Romania has seen its last strokes of quality architecture during the 1970s, when many of the talented inter-war generation architects were approaching the end of their professional life and their pupils were worthy followers of their masters. The subsequent decade marked the heightening of Ceausescu’s personal dictatorship to Orwellian levels, when the country was saddled with megalomaniac industrial and public architecture projects like the infamous House of the People palace, which today houses the Romanian parliament, allegedly the second largest building in the world. That crass political expediency, very similar with that of the North Korea, at the expense of quality and professionalism marked a terrible deterioration of the architectural profession in Romania, a situation from which has not yet recoverd even now, two decade after the fall of the communist dictatorship. I sometime encounter architecturally notable post-war modernist buildings during my fieldwork assignments throughout the country, which generally fit the rule that were designed and built before 1980 – ’82 (when Ceausescu’s totalitarianism finally griped the society to all levels). One such encounter is the building presented bellow from the city of Campina in southern Romania, dating probably from the late 1970s. Its hallmark is the well designed doorway with a very bold concrete awning, like the ascending path of a jet aircraft. The edifice is now empty and left unmaintained, an indication sign that its future is grim. Many such good examples of post-war modernist architecture are now slowly disappearing from Romania’s built landscape, being replaced by coarsely designed architectural concoctions, products of the rapacious real estate speculation that has engulfed Romania in the recent.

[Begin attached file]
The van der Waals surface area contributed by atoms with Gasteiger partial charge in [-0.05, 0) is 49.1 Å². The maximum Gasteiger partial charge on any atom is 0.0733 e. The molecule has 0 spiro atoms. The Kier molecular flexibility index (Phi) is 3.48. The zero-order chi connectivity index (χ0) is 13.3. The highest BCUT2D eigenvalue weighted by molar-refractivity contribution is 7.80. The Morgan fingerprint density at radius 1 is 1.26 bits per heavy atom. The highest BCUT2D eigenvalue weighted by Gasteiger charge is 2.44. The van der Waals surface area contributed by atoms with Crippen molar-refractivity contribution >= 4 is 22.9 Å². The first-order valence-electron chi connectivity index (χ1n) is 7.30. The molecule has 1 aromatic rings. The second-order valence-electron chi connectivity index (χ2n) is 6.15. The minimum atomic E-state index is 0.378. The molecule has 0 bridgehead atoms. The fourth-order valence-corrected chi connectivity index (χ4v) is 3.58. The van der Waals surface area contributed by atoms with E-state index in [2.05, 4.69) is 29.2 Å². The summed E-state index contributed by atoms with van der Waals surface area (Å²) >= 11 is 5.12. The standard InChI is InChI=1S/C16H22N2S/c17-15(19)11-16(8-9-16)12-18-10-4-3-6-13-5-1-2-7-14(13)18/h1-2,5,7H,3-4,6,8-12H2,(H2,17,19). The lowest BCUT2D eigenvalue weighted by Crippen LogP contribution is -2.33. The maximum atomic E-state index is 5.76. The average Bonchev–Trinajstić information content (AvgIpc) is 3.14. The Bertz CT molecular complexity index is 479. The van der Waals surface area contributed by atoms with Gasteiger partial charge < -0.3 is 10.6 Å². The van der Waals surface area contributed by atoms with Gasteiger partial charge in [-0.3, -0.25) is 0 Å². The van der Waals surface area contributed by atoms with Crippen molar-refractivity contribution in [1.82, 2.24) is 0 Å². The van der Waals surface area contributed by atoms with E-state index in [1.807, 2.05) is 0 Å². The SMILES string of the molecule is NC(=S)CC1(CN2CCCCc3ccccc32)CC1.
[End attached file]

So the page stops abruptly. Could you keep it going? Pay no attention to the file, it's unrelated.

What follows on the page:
Romanian 1970s modernist architecture, Campina (©Valentin Mandache)

Romanian 1970s modernist architecture, Campina (©Valentin Mandache)

Romanian 1970s modernist architecture, Campina (©Valentin Mandache)

Romanian 1970s modernist architecture, Campina (©Valentin Mandache)

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I endeavor through this daily series of daily articles to inspire appreciation of the historic houses of Romania, a virtually undiscovered, but fascinating chapter of European architectural history and heritage.

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If you plan acquiring a historic property in Romania or start a renovation project, I would be delighted to advice you in sourcing the property, specialist research, planning permissions, restoration project management, etc. To discuss your particular plan please see my contact details in the Contact page of this weblog.

Art Deco Style Metal Doorway

Art Deco style doorway of a mid 1930-s block of flats. Cantemir area, Bucharest. (©Valentin Mandache)

The well proportioned Art Deco style doorway from the above photograph, with its abstract, cubist-like decorative design, and stern metallic reflections, exudes in a very apt manner the air of confidence typical of the age of mechanical machinery and production line factories brought about by the technological innovations and the economies of scale of the inter-war period- the environment in which the Art Deco and modernist styles emerged and developed. I very much like the fact that this doorway is still making a powerful impression of freshness and vigour on anyone who cares to admire it (I found it adorning a very derelict mid 1930s small block of flats, on a run down Bucharest street), despite its quite venerable age and the fact that it saw next to nothing maintenance in the last seventy years, a testimony of the quality of materials and workmanship used in its manufacturing in that period.

***********************************************

I endeavor through this series of daily articles to inspire appreciation of the historic houses of Romania, a virtually undiscovered, but fascinating chapter of European architectural heritage.

***********************************************

If you plan acquiring a historic property in Romania or start a renovation project, I would be delighted to advice you in sourcing the property, specialist research, planning permissions, restoration project management, etc. To discuss your particular plan please see my contact details in the Contact page of this weblog.